Michael Jackson & Charlie Chaplin

At a very young age, Michael Jackson was a great admirer of Charlie Chaplin. In 1967, at the age of nine he drew this magnificient sketch of the actor, way before he realized that Chaplin had a philosophy very much like his own.

 Chaplin, considered a genius by many,  was one of the first to realize that he could use the power of a movie to educate as well as entertain whilst weaving in a moral lesson, regarding human dignity and justice.  In his early movie years, Chaplin used the art of pantomime instead of words, to get his humanistic message across, but later incorported spoken word into his art.  Michael followed Chaplin’s lead by using his own genius and God given talent, to educate and bring about a change in the world by highlighting injustices too.

Below is a speech from the movie “The Great Dictator” filmed in 1940 during the reign of Adolph Hitler.  The movie is a parody whereby, a dictator named Adenoid Hynkel has a “twin” who is actually a poor, kind Jewish barber living in the slums, who is one day mistaken for Hynkel.   The final speech is an emotionally enthralling and filled with ideals that most people across the globe can appreciate.  It encompasses much of the tenets that Michael Jackson espoused his whole life and the messages that are found in many of his songs.  There is no wonder that Michael Jackson felt a deep affinity for Charlie Chaplin, had a tendency toward military costumes and called his fans, his Army of Love.

The Great Dictator’s Speech


I’m sorry, but I don’t want to be an Emperor, that’s not my business. I don’t want to rule or conquer anyone. I should like to help everyone if possible; Jew, Gentile, Black Man, White. We all want to help one another, human beings are like that. We want to live by each other’s happiness not by each others misery. We don’t want to hate and despise one another.

In this world, there is room for everyone and this good earth is rich and can provide for everyone. The way of life can be free and beautiful but we have lost the way. Greed has poisoned men’s souls, has barricaded the world with hate, has goose stepped us into misery and blood shed, we have developed speed but we have shut ourselves in.

Machinery that gives us abundance has left us in want. Our knowledge has made us cynical, our cleverness hard and unkind, we think too much and feel too little. More than machinery we need humanity. More than cleverness we need kindness and gentleness. Without these qualities life will be violent and all will be lost.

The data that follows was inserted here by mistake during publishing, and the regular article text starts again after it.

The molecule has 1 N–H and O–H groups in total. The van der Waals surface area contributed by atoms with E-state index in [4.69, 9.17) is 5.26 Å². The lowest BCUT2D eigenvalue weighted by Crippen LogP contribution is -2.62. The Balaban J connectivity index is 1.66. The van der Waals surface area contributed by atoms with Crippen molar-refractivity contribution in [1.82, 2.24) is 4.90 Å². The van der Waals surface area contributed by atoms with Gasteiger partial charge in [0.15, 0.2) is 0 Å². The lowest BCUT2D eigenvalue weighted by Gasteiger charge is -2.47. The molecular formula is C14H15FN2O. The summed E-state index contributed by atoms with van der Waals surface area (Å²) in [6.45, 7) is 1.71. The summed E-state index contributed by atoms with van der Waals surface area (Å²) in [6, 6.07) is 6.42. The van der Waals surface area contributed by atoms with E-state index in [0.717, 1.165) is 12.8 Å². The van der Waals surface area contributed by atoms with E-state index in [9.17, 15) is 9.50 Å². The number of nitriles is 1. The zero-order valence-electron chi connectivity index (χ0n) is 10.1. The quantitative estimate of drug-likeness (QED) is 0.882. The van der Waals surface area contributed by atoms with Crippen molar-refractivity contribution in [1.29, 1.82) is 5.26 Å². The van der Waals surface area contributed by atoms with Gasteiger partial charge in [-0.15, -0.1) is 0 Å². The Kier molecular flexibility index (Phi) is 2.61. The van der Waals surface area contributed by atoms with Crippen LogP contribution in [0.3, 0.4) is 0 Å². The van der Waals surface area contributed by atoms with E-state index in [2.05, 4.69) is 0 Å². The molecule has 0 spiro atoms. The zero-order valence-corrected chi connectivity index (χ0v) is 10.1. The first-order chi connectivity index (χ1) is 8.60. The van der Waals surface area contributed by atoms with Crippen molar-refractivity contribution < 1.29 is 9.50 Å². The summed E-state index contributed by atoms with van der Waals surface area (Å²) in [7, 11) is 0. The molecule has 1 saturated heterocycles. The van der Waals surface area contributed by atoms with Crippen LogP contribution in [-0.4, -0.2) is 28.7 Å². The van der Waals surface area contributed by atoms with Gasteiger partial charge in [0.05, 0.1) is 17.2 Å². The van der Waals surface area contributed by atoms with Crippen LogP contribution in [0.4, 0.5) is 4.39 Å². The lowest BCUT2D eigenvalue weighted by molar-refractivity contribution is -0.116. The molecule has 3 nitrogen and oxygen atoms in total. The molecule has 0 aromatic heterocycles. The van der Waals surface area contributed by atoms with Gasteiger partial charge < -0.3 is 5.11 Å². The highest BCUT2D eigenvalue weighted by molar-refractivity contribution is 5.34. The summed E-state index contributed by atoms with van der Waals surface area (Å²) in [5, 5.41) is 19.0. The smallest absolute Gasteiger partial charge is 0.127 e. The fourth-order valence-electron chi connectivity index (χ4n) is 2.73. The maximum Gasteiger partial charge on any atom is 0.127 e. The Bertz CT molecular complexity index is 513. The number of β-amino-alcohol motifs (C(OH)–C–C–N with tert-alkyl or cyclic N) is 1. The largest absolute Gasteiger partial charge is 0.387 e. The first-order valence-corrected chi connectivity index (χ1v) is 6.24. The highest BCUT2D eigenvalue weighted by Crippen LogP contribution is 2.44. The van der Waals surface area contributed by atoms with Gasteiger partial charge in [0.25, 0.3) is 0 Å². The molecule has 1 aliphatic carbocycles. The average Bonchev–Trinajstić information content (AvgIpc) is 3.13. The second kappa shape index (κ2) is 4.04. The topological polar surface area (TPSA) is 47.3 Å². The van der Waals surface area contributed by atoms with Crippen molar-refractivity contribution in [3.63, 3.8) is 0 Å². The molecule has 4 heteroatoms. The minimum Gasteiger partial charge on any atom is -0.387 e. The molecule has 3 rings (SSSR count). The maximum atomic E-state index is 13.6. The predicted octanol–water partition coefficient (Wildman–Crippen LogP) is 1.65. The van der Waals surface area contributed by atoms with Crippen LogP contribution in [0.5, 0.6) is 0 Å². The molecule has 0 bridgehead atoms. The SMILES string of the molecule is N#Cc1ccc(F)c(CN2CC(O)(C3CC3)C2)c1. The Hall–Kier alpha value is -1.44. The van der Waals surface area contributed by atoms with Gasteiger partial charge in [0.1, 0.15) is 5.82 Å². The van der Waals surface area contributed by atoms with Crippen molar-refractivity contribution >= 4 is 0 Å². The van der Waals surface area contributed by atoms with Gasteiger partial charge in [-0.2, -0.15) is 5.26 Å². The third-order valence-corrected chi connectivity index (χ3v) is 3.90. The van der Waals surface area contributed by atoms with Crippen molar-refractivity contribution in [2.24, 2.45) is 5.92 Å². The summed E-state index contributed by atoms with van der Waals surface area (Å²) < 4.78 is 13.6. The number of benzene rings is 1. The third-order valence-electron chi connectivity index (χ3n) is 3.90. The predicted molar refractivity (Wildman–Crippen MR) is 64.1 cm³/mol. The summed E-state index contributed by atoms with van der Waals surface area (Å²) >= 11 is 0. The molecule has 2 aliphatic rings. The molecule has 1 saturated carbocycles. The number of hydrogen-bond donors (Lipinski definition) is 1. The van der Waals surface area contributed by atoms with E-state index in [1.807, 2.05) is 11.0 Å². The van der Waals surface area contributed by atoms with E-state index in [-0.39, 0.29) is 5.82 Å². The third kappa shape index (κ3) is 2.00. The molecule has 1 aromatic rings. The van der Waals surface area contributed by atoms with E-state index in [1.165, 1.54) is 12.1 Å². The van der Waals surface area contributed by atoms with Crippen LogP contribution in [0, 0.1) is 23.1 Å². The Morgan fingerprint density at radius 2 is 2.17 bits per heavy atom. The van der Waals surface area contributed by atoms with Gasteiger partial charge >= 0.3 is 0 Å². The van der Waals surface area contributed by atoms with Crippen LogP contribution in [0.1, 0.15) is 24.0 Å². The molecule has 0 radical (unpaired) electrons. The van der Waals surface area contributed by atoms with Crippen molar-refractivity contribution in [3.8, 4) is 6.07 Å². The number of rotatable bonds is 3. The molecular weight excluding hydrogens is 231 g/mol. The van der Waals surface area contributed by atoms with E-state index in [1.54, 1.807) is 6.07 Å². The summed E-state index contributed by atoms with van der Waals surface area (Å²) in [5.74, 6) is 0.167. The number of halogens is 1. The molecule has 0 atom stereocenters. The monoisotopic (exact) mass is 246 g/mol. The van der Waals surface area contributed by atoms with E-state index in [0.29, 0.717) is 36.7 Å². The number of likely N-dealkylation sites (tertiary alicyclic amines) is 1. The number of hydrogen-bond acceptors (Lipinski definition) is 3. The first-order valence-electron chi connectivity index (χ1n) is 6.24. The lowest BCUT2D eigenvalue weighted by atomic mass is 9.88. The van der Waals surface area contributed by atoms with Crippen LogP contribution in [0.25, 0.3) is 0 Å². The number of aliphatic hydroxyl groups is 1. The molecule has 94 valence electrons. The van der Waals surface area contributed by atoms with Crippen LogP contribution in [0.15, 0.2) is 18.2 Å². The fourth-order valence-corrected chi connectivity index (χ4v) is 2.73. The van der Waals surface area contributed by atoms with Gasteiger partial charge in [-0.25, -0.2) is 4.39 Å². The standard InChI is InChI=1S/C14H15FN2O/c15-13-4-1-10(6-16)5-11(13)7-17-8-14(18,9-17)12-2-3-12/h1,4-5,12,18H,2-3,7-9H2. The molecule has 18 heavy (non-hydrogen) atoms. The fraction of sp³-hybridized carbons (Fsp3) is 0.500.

The airplane and the radio have brought us closer together. The very nature of these inventions cries out for the goodness in men, cries out for universal brotherhood for the unity of us all. Even now my voice is reaching millions throughout the world, millions of despairing men, women and little children. Victims of a system that makes men torture and imprison innocent people. To those who can hear me I say do not despair, the misery that is now upon us is but a passing of greed, the bitterness of men who fear the way of human progress.

The hate of men will pass and dictators will die and the power they took from the people will return to the people and so long as men die liberty will never perish. Soldiers don’t give yourself to brutes, men who despise you, enslave you, who regiment your lives, tell you what to do, what to think and how to feel. Who drill you, diet you, treat you like cattle, use you as cannon fodder. Don’t give yourselves to these unnatural men. Machine men with machine minds and machine hearts.

You are not machines. You are not cattle. You are men, you have the love of humanity in your hearts, you don’t hate, only the unloved hate, the unloved and the unnatural. Soldiers don’t fight for slavery, fight for liberty. In the seventeenth chapter of the Luke it is written “The kingdom of God is within man”: not one man nor in a group of men but in all men, in you, you the people have the power. The power to create machines, the power to create happiness. You the people have the power to make this life free and beautiful, to make this life a wonderful adventure.

Then in the name of democracy let us use that power, let us all unite, let us fight for a new world, a decent world, that will give man a chance to work, that will give youth the future of an old age and security. By the promise of these things brutes have risen to power but they lie, they do not fulfill that promise, they never will. Dictators free themselves but they enslave the people. Now let us fight to fulfill that promise, let us fight to free the world, to do away with national barriers, to do away with greed, with hate and intolerance. Let us fight for a world of reason, a world of science and progress will lead to all men’s happiness. Soldiers in the name of democracy, let us ALL UNITE!

Please read our previous post that further explains the influence that Chaplin had on Michael Jackson.




This entry was posted in In His Words, Uncategorized and tagged , , . Bookmark the permalink.

2 Responses to Michael Jackson & Charlie Chaplin

  1. Pingback: 5. Off the Wall | Joseph Vogel: Ember a zenében

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